Euthanasia has long been a contentious debate among Americans, because of its end result: death. The Washington v. Glucksberg case of 1997 resulted in the ban of assisted suicide on June 26, 1997, by the Due Process Clause of the Fourteenth Amendment.
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(“Washington v. Glucksberg,” 1997, pp. 315-322) Some people in society feel that assisted suicide is an acceptable practice for those suffering from terminal illnesses or other major medical conditions, while others are objectionable based on religious or moral beliefs. They have a strong secure emotional connection to their suffering family member or friend and strive to keep them alive for as long as possible. I believe that it is not the best-case scenario to keep someone suffering from ineffable discomfort, prolonging the inevitable. I believe that patients with serious terminal illnesses should have a choice whether or not they would like to pass on from their suffering.
Terminally ill patients and their caregivers may consider euthanasia due to many medical reasons. Dementia, for example, is a condition that impacts the brain causing memory loss and lack of judgment, among other complications. Over time without treatment, it can deteriorate your brain’s main functions and will eventually leave the person in a vegetative state. Eventually, some people with terminal illnesses will be unable to communicate their final wishes and will no longer play a part in their care. Patients that reach a nonverbal state will be left to suffer the pains and discomfort caused by their ailment. For instance, a terminally-ill patient that depends on a machine to regulate their heartbeat, blood flow, and her respirations for an extended period. The patient now complains that the tubes, pricking needles, and various complicated machines keeping them alive are overwhelming and stressful; the wants to move on from the pain and be free from the torment. This is a good example of a direct and passive act of performing euthanasia on a patient; when the patient is actively dying and wants to end their suffering.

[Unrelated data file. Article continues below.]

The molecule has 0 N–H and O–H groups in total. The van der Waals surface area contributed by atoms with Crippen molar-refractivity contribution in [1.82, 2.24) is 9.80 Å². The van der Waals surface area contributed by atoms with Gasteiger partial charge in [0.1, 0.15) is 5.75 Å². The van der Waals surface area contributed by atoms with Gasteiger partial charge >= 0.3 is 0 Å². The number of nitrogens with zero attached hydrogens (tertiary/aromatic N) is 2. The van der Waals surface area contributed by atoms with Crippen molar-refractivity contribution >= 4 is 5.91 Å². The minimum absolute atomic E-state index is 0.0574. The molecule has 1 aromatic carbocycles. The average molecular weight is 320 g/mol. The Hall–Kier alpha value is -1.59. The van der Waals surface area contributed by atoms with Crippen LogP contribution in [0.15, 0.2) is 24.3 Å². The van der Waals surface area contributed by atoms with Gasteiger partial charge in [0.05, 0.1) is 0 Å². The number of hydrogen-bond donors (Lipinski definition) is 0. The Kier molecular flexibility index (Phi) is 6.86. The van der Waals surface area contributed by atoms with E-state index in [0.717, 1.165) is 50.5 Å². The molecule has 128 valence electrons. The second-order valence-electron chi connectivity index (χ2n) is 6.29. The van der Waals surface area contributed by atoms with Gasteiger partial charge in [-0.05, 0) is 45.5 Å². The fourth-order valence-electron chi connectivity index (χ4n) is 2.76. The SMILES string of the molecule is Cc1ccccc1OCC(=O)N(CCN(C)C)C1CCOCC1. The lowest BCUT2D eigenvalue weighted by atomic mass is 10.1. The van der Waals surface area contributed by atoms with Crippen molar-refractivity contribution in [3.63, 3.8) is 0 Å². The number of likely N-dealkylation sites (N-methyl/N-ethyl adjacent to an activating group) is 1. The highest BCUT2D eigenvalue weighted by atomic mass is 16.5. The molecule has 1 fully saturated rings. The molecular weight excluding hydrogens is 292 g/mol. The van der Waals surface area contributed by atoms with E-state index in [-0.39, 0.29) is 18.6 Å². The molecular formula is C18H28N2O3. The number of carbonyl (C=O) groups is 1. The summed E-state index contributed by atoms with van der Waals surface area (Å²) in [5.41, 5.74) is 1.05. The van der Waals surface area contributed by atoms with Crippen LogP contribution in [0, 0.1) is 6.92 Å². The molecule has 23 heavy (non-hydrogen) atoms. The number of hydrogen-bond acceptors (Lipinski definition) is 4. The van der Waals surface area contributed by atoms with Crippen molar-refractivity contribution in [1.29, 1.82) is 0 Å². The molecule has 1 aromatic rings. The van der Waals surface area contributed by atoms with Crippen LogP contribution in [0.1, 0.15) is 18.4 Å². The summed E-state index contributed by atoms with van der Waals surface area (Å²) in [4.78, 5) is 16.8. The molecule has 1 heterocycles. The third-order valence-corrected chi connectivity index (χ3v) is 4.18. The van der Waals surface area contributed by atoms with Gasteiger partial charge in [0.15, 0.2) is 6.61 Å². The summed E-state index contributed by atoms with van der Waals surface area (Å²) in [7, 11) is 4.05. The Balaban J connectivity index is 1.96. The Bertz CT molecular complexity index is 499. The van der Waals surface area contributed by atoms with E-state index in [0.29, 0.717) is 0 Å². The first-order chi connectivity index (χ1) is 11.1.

“Euthanasia has several forms –voluntary (death at patient’s will), involuntary (death at other’s will when patient is unconscious or not competent to decide), direct (giving patient direct lethal drug to die), indirect (providing treatment which can expedite patient death), active (death is brought about by an act), and passive (letting someone die either by withdrawing or withholding treatment). (Srivastava, 2014) Overall, it depends on the patient’s medical condition and their desires or the wishes of the patient’s relatives when the patient cannot communicate properly. Euthanasia is a complex decision that involves the patient, family, and members of the healthcare team, and affects everyone differently. End of life care can cause a highly emotional response with friends and family of the terminally ill patient. Extreme emotion and an unwillingness to see the patient die can cause family to request that doctors make all attempts to keep the patient alive against the patient’s will. I believe that it is necessary to afford the right to euthanasia to a patient when they are capable of making the decision for themselves.